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Tim Burton, David Cronenberg, and More Inspire an Art Exhibition

Film art inspires the multimedia works in ‘FADE IN: INT. ART GALLERY – DAY,’ the Swiss Institute’s latest exhibition.

by DJ Pangburn
Apr 18 2016, 7:15pm

Amie Siegel, 9 ½ Weeks (2016). Color video projection, speakers, stool, chair, lamp. Courtesy of the artist and Simon Preston Gallery.

A film or television series frame is full of all manner of space, objects, light and shadows, special effects, actors and props: Mis-en-scène, in the language of cinema. Every detail that builds the artificial reality of filmic storytelling. This stuff goes largely unnoticed by audiences—unless the spectacle is the point—because that is what is meant to happen when it has been done well.

In the Swiss Institute’s latest exhibition, FADE IN: INT. ART GALLERY – DAY, 25 artists have sourced, reproduced and created artworks in response to a history of art seen across classic movies, science fiction, pornography, musicals, and soap operas. All of the works are inspired by artworks that appear on-screen in the form of props, set design, plot devices, or character cues.

Dora Budor, A woman passing on the street said, 'a decongestant, an antihistamine, a cough suppressant, a pain reliever.’ (2016). Tempered glass, steel, polystyrene foam, aqua resin, rocks, soil, sand, epoxy resin, acrylic polymer with pigment suspension, replica of ‘Instruments for Operating on Mutant Women’ from “Dead Ringers” (1988), medical threads from surgical suture on artist’s left hand. Courtesy the artist and New Galerie, Paris.

“The depiction of art in film and television, not to mention the relationship between all of these mediums, is a topic that comes up continually with artists, but it is a relatively underexamined subject in exhibitions (though there has been some very interesting work on this in film studies and other academic fields),” the Swiss Institute tells The Creators Project. “Art in mass media is part of a constellation of ideas and cliches about what an artist is, what an artist does, and what the artist's role in society is.”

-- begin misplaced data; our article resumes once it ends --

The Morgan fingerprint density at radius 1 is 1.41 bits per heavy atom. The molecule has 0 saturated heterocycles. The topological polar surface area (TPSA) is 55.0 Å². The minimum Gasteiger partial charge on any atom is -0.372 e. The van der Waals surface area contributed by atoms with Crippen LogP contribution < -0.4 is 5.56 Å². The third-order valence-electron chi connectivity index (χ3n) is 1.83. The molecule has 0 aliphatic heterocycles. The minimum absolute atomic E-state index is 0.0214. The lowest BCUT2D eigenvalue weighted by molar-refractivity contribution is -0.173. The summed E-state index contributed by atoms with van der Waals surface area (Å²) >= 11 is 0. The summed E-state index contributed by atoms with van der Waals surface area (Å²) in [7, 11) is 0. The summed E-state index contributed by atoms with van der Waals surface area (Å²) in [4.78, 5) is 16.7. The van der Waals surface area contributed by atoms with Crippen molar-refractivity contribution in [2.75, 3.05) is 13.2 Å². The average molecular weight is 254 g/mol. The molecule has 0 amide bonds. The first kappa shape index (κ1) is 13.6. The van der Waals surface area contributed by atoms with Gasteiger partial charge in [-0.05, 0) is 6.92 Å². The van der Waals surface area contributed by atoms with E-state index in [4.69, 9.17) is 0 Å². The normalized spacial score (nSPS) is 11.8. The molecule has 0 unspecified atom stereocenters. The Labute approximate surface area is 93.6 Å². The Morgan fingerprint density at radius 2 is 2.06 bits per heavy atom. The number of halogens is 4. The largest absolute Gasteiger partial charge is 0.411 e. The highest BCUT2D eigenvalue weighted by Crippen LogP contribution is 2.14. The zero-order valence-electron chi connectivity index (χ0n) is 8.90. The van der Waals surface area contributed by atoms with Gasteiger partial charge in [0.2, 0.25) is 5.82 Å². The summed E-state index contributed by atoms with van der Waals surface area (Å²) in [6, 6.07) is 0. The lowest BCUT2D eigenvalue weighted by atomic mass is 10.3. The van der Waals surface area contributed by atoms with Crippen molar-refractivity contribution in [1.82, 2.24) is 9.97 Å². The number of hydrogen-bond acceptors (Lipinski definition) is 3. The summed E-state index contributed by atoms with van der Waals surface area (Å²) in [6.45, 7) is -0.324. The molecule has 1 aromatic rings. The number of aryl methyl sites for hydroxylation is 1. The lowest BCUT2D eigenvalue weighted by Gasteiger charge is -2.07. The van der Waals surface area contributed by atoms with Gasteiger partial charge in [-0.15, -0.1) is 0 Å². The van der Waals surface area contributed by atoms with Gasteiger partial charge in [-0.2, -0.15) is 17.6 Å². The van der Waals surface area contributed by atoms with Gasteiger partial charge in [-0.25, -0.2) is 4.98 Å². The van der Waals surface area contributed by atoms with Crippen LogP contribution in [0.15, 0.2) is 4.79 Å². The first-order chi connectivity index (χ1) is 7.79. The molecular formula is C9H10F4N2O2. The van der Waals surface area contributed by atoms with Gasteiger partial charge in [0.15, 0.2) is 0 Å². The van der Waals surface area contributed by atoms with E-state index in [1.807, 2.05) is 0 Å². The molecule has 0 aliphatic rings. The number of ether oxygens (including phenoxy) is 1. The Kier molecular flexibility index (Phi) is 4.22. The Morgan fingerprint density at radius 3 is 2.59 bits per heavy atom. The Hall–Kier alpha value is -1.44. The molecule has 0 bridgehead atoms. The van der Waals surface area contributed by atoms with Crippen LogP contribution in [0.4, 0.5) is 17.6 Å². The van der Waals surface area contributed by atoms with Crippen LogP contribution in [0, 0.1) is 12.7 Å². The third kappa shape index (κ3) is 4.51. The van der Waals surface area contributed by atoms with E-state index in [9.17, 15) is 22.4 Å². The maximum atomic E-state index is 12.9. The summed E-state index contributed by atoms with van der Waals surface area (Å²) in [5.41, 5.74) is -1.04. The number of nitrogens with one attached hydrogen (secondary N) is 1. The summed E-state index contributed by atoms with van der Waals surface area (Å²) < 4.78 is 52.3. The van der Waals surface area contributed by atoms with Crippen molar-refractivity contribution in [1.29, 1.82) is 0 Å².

The show’s curators believe TV and film can guide individuals towards art just as easily as they can suggest that artists are a criminal and amoral underclass. Every artist they talked to had favorite examples that had remained with them for years.

Carissa Rodriguez, ‘La Collectioneuse’ (2016). Glazed ceramics, razorblades. Courtesy of the artist and Karma International

“We loved collecting examples of this everywhere, from haunted portraits of film noir, to Clive Owen shoot-em-ups in the Guggenheim (in The International, 2009),” the Swiss Institute says. “Part of the thrill and comedy of setting a destructive scene in the Guggenheim, where shadowy video installations stand in for a kind of ivory tower of contemporary culture, comes from a deep-seated fantasy to blow this all up. Popular culture is a place where these sorts of anxieties and desires are explored.”

Artist Dora Budor, for instance, created a sculptural installation based on a series of “speculative instruments for performing gynecological experiments on mutant women,” featured in David Cronenberg’s film Dead Ringers (1988). Not only do the objects appear in the film as medical instruments, they function as artifacts or “art objects” in a museum. Working with these ideas, Budor creates a sculpture of fossilized remains of these objects that pre-exist the events of Cronenberg’s narrative as relics of an “imagined past.” Budor presents them as though they might be ancient artifacts in a museum of natural history.

Heman Chong, I WANT TO BELIEVE (2016). Digital file, freely distributed. Courtesy of the artist and Wilkinson Gallery

Mel Chin and GALA Committee’s In the Name of the Place is also featured in the exhibition. GALA committee, formed at the University of Georgia and California Institute of the Arts (“GA” for Georgia and “LA” for Los Angeles), created props and made slight script revisions as “product placements” for Melrose Place. These covert art insertions weren’t made in service to commercial interest.

“The southern California television studios have dramatically shaped the face of global cultural consumption and attitude through the embedded promotion of U.S. goods and lifestyles,” the art collective said back in 1997. “The GALA Committee sought to work with commercial television by actively approaching it as a proper site in which to develop possibilities for education, to generate the transfer of information, and to layer narratives and poetic constructions. In the Name of the Place can be considered a blueprint for the development of the geography of culture on multiple levels.”

Installation view

In La Collectioneuse, artist Carissa Rodriguez creates several versions of a sculpture from Eric Rohmer’s film 1967 film of the same name. In it, a young and free-spirited woman disrupts the vacation of an artist and his dealer.

“The sculpture in question—a paint tin with razor blades attached to it—is gestured to in a conversation with the artist and dealer, as they discuss the violent nature of the artist and his presence in society,” the Swiss Institute says. Rodriguez created four replicas of this sculpture for her show, also called La Collectioneuse.

These are only a few of the dozens of works at FADE IN: INT. ART GALLERY – DAY. The exhibition runs until May 19th at the Swiss Institute. Click here for more info.

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